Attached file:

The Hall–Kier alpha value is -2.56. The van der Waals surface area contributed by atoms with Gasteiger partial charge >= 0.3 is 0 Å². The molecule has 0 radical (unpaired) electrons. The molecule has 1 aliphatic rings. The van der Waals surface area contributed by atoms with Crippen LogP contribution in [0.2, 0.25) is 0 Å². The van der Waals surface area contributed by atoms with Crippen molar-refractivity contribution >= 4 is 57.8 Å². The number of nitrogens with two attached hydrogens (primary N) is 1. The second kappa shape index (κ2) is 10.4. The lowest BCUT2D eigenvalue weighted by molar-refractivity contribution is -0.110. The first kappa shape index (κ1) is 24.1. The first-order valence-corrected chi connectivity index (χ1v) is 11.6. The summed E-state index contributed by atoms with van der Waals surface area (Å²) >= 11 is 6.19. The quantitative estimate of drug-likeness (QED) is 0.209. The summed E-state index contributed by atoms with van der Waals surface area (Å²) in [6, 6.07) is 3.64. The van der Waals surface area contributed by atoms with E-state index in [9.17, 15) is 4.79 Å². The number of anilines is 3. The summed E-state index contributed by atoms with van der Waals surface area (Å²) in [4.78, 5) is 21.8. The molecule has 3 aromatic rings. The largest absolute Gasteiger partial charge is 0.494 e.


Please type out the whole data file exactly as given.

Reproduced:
The Hall–Kier alpha value is -2.56. The van der Waals surface area contributed by atoms with Gasteiger partial charge >= 0.3 is 0 Å². The molecule has 0 radical (unpaired) electrons. The molecule has 1 aliphatic rings. The van der Waals surface area contributed by atoms with Crippen LogP contribution in [0.2, 0.25) is 0 Å². The van der Waals surface area contributed by atoms with Crippen molar-refractivity contribution >= 4 is 57.8 Å². The number of nitrogens with two attached hydrogens (primary N) is 1. The second kappa shape index (κ2) is 10.4. The lowest BCUT2D eigenvalue weighted by molar-refractivity contribution is -0.110. The first kappa shape index (κ1) is 24.1. The first-order valence-corrected chi connectivity index (χ1v) is 11.6. The summed E-state index contributed by atoms with van der Waals surface area (Å²) >= 11 is 6.19. The quantitative estimate of drug-likeness (QED) is 0.209. The summed E-state index contributed by atoms with van der Waals surface area (Å²) in [6, 6.07) is 3.64. The van der Waals surface area contributed by atoms with E-state index in [9.17, 15) is 4.79 Å². The number of anilines is 3. The summed E-state index contributed by atoms with van der Waals surface area (Å²) in [4.78, 5) is 21.8. The molecule has 3 aromatic rings. The largest absolute Gasteiger partial charge is 0.494 e.